It was a little unclear what exactly Juniper was trying to do with her jackalope, expect give him some exercise. She had Jack on a harness and leash—itself a highly impressive feat to those who knew anything of the creatures and their temperament—and was running up and down, back and forth, and in circles with him. Periodically she would give him commands to stop, or to leap, which he occasionally chose to obey. Generally, Jack didn’t seem to mind bounding alongside his companion, and he made short work of the peanuts she gave him after every successful “trick,” but based on his performance he had clearly not learned to associate obedience with reward. It probably didn’t help that she gave him encouraging scratches behind the ear even when he refused to jump on command.

They made for an amusing spectacle anyway, particularly the dryad. With her green hair flying in the breeze, garbed in just her usual sundress, Juniper was an impressive physical specimen, which the exercise just served to highlight. It probably helped to encourage her audience that her antics were bouncy in multiple senses. A few of the women of the town were dividing annoyed looks between the dryad and their male companions. In a slightly separate group off to one side, several University kids loitered around, chitchatting and eyeballing Juniper with even less discretion.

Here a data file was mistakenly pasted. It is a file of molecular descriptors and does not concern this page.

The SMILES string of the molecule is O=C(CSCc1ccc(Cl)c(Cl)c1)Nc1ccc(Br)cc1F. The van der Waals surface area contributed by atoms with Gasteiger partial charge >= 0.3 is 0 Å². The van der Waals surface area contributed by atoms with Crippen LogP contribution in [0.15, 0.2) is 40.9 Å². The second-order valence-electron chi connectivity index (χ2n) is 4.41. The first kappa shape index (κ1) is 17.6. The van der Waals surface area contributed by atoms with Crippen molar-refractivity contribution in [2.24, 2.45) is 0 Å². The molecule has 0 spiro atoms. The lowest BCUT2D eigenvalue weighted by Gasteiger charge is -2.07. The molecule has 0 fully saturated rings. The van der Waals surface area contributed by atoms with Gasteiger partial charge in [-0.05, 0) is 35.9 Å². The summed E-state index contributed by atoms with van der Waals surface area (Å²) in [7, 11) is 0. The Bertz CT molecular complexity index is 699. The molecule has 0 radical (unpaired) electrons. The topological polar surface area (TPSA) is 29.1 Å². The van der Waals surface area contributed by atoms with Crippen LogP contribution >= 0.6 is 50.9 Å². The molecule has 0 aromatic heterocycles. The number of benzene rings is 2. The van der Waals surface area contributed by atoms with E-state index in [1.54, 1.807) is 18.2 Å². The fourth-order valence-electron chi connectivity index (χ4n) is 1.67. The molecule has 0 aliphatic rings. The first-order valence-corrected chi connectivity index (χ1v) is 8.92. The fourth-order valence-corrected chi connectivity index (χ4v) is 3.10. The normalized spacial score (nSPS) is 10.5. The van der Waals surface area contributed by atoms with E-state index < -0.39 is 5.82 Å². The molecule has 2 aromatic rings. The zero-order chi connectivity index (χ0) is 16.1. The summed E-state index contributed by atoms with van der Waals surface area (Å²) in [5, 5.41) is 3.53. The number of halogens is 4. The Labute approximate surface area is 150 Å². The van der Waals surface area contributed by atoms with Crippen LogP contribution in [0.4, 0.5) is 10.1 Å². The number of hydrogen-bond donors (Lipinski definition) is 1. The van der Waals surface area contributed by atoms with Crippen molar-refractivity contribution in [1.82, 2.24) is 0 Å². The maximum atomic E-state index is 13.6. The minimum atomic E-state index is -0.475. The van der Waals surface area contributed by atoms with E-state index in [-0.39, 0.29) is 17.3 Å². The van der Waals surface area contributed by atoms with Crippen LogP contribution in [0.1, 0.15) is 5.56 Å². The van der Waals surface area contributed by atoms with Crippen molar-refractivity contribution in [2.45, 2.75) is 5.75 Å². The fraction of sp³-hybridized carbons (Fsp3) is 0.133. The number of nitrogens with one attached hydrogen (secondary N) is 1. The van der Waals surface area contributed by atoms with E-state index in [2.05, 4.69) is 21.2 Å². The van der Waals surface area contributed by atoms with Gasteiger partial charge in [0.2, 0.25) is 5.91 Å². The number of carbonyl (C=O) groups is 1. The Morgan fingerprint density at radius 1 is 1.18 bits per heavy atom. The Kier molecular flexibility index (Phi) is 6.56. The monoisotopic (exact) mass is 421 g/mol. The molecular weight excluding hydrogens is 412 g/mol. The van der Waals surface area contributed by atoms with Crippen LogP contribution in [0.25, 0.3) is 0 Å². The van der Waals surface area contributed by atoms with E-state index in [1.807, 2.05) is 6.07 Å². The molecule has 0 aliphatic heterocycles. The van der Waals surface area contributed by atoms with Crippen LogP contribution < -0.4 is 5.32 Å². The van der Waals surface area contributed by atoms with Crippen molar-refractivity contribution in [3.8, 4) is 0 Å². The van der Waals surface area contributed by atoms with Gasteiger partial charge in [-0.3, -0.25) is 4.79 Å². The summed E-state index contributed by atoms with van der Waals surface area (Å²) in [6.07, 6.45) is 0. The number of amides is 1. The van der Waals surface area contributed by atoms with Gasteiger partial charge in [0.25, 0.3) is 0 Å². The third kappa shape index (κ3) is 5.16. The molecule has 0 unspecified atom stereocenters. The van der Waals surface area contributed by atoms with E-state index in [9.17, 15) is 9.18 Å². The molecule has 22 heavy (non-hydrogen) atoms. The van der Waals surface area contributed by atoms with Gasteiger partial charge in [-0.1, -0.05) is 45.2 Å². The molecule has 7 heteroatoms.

“Am I alone in sensing a certain…coldness?” Sekandar Aldarasi asked quietly, eying the nearby citizens.

“What, you mean the townies?” Chase replied, glancing at them before returning his gaze to Juniper. “Nah, that’s about typical. They always keep a little aloof.”

“You are not alone, Sekandar,” Ravana said calmly. “We’ve been here a relatively short time, but I have noted a subtle yet consistent change in the way the locals look at us since yesterday.”

“Since Bishop Snowe’s very interesting speech,” Sekandar said, nodding.

“Well, maybe you’re right,” Chase said with a grin. “I mean, who’d know better? They’re your people, after all.”